What are we doing?

Stacks Image 6081

Day 39 Loch Moidart - Loch Aline - Ardfern

I woke up yesterday morning having had a brilliant night sleep, it doesn't always happen at anchor. I think that sometimes I am like a young mother who only half sleeps lest the babies cry. I got up and made some tea and Linda woke who can I say was less than busy tailed. She apparently had been up much of the night fretting about the strong winds that had come in in the early hours of the morning.

We soon left we were heading for Loch Aline, for us this is part of our return journey and our plan to be in Dublin on the 27th for Richard and Charlotte to join us. We had been to Loch Aline before with Nigel and Sally and it is a good choice. When we left Loch Moidart we ran straight into headwinds and so we had to motor out until we were abeam of Ardnamurchan Point. Once we were there we were able to pull out the sails and had a fantastic if somewhat robust sail all the way to Loch Aline.

I never really too any photo's because we had been there before so apologies for that. Linda had a ½ leg of Pork in the freezer so that went in the oven and Sea Rose joined us for dinner. At dinner Nigel told us how his crew had all been up during the night with the strong winds whilst he merely turned over and went back to sleep.

This morning we were to set off for a very small anchorage called Puilladobhrain, it is said to be very pretty with a good pub and a bridge to the mainland which is called "The bridge over the Atlantic" silly really. We decided to press on as twelve miles was not enough and would leave us a very long leg for the next day if we were to keep to our timetable. We headed for a bay near Craobh Haven and we called them twice more to see if a berth was available but they were having none of it. Of all the marinas we have called most have been accommodating and even if they are fully they call us back or take a future reservation, Craobh Haven was blunt. We don't have any space until October.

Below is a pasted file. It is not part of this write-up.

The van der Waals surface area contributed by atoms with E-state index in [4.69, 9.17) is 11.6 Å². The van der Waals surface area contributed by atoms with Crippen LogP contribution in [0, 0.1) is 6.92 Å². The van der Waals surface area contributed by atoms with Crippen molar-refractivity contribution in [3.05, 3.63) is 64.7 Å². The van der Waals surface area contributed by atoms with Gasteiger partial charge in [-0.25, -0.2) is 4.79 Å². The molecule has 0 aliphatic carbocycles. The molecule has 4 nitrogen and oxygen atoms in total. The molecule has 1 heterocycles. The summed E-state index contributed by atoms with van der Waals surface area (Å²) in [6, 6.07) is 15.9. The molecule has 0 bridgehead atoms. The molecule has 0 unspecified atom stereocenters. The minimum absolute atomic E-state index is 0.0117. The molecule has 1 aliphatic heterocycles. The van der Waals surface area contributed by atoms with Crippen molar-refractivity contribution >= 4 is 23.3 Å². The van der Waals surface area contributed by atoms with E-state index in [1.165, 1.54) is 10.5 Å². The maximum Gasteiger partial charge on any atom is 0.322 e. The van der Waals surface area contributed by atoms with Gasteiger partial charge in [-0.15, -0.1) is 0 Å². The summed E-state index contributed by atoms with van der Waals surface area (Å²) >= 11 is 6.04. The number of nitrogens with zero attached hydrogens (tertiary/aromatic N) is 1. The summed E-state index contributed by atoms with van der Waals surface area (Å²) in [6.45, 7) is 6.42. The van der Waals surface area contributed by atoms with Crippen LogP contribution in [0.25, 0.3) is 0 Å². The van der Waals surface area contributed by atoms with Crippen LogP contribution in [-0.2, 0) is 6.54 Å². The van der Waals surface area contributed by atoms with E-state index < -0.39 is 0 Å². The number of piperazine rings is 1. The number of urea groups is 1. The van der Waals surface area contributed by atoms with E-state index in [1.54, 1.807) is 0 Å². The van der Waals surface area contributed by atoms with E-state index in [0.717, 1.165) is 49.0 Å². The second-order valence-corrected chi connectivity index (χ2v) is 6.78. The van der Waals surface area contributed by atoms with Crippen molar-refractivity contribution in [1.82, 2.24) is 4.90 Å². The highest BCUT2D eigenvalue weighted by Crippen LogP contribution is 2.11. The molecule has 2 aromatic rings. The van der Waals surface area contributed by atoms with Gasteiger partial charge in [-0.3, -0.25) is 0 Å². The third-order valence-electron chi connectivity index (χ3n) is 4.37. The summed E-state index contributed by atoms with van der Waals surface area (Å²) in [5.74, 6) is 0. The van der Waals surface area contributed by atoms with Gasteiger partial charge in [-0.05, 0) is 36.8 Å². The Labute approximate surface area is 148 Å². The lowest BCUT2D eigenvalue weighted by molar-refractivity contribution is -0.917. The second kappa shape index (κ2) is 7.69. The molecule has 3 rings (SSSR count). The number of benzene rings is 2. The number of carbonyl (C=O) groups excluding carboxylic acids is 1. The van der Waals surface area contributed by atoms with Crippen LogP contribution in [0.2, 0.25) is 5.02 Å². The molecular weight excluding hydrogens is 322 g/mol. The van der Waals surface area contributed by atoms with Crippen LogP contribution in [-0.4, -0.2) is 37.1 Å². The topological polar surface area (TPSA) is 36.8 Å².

The sail was thoroughrly unpleasant. The Firth of Lorn was full of horrid chop and the winds were strong and cold, there was nothing to redeem this days sail it has to rank amongst the worst of the holiday. When we arrived at the anchorage it was a lea shore, choppy and rolly and completely unsuitable. This is one of the difficult things in Scotland, wind sometimes follows the mountains on the shore so you are not quite sure in advance what the wind direction will be. We pressed on.

We called Ardfern, we didn't want to go there if we are honest we just wanted somewhere to drop the hook for the night in peace. but it was getting late now and all we wanted to do was tie up. Yes they had a space for us, we were to berth in front of a large white flybridge boat on the outer hammerhead.

We arrived and as we made our entrance the boat in front of us went straight into our berth. aagh. I called them on the radio it was about a quarter to five, they said that they would sort it out and I was to stand by. We circled for ten minutes and so I called them back and was told that they had cleared space at the other end of the hammerhead (Which we could not see) so in we went, quite a tricky berth with a nighty degree turn required to get in past a dog-leg. We were tied up and boy were we grateful.

Sometimes you get days like this, the winds were not strong, the sea was not rough, but added together and coming from the wring direction meant that is really was unpleasant. Hopefully better luck tomorrow as we are heading for Islay.



© 2021 Paul Reading